#### (Archive Question of the Week)

Fractions are a frequent source of questions from elementary students. I plan to devote several posts to various aspects of this, from using a common denominator to add fractions, to flipping and multiplying to divide fractions, to converting between improper fractions and mixed numbers. Here, I want to look at one answer to a teacher that covers several aspects of how fractions are related to decimals.

## Why do you divide the numerator by the denominator?

Here is the question, from teacher Erin in 2001:

Dividing Fractions to find Decimals I have some students who do not understand dividing the numerator into the denominator to find out the decimal. I cannot give them a reason why you do this except that it works. Why does this operation work to give you the decimal form of a fraction?

First, let’s check out what Erin is asking about. To convert the fraction 3/4 to a decimal, students are taught to divide 3 by 4, which gives the answer 0.75. Or, to convert 8/9 to a decimal, they divide 8 by 9 and get the answer 0.888… , a non-terminating, repeating decimal, in contrast to the terminating decimal in the first example. Why do we do this? Knowing *why* can help the students remember *what* to do; it can also help them see that math makes sense, rather than being a list of rules a teacher tells you.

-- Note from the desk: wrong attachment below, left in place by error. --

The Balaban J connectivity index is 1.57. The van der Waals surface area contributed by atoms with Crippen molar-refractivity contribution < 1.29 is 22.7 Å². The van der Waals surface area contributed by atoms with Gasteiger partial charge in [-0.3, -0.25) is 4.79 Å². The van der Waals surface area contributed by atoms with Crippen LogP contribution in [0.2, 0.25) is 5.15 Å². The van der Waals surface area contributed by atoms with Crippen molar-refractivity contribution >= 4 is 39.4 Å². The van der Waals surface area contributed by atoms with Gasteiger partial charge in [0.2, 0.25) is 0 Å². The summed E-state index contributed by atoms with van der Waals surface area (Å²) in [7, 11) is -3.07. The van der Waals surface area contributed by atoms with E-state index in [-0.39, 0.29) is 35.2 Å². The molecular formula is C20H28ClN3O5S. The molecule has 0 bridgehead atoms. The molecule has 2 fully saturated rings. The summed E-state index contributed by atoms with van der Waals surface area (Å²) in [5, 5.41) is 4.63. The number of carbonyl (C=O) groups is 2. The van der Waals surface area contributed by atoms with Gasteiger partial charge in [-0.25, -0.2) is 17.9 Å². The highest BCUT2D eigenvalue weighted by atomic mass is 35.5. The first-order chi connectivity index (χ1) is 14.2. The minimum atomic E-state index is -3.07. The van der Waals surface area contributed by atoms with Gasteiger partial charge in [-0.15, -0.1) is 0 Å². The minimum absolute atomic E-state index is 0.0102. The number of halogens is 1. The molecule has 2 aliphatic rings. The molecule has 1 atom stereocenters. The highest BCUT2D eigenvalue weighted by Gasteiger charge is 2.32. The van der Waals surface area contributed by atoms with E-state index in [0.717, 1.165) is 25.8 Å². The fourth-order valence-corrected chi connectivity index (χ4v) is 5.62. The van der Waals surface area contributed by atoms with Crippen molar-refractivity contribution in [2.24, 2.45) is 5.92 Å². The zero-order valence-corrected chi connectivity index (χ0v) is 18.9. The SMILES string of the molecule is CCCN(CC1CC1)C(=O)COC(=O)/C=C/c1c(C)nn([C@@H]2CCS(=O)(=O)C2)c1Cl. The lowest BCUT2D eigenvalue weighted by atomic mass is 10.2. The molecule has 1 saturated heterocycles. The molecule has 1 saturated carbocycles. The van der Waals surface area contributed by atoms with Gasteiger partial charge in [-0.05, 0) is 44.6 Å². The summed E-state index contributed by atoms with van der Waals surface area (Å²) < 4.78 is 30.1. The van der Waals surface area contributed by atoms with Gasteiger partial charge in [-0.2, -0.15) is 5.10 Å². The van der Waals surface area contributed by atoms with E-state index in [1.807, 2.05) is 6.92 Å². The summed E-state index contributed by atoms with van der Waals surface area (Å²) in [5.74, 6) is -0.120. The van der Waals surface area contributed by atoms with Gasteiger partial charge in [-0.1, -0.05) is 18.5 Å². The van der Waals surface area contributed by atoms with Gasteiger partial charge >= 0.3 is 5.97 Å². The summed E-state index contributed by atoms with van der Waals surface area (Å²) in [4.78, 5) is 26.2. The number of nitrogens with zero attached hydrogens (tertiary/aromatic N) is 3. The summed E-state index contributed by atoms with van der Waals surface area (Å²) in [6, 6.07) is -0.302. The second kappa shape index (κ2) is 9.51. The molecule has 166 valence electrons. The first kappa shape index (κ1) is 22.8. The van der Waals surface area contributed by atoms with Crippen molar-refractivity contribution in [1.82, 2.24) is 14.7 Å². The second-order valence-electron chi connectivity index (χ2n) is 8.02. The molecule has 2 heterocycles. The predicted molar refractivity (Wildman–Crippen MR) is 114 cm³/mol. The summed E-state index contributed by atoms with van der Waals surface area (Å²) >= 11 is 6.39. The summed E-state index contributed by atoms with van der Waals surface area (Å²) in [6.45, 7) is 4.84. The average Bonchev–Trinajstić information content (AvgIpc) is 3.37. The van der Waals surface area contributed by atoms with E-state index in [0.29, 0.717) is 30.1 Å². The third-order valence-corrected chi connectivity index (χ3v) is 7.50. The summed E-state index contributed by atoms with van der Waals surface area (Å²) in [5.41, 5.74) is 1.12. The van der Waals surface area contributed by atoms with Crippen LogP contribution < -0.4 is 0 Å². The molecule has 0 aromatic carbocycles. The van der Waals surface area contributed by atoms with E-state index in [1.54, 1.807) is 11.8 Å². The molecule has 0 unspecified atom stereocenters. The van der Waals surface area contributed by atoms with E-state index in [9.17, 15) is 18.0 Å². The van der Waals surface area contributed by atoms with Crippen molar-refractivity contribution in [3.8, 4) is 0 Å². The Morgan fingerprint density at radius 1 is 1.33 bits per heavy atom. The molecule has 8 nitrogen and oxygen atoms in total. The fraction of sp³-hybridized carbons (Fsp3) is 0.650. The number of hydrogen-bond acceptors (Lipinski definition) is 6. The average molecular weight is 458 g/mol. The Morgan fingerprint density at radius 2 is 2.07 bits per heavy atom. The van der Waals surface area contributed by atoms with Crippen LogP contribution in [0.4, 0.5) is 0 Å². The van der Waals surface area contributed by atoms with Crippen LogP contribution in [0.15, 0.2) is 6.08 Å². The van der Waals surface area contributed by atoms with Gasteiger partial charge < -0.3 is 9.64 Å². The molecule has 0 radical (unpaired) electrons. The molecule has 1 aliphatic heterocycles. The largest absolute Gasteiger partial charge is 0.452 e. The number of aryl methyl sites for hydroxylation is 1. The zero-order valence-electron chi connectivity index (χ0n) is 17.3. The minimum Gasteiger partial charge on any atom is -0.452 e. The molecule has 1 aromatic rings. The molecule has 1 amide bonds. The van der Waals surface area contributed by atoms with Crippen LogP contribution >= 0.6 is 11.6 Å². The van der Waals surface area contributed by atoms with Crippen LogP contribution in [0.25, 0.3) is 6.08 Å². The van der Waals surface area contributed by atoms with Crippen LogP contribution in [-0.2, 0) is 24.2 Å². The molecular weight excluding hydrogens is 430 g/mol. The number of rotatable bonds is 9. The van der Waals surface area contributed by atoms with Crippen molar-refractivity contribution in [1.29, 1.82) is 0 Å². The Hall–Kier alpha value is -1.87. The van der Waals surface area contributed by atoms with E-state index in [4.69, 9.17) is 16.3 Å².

Since students often get the terminology wrong here, I had to start by pointing out that Erin didn’t quite say what she meant:

Let's be careful with our terminology, first: you mean dividing the numerator BY the denominator! A lot of kids get that wrong.

We sometimes describe “6 divided *by* 2″ as “how many times does 2 *go into* 6″, and then as “divide 2 *into* 6″, but this can then easily get turned around into “6 *divided into* 2″, which is not correct. I discussed this and related issues here:

Wording Division Problems

## A fraction *is* a division

I continued into the heart of the matter:

The basic reason is that division is really what fractions are all about. In a very real sense, we can say thata fraction is simply a division we haven't bothered to perform yet, a division problem frozen in time. We write "3/4" to mean "I want to divide 3 by 4, but I don't want to do the work just yet, so I can simplify the work before I finish up." That's why we use the virgule "/" or the horizontal fraction bar to signify division in more advanced math (and in computer programming languages), rather than the old-fashioned obelus.

That is, where in elementary arithmetic we write division as \(10 \div 5\), using the symbol called an obelus, mathematicians more commonly use the horizontal bar, \(\frac{10}{5}\) or the virgule or slash, 10/5. These show that we think of division as being the same thing as a fraction.

But why?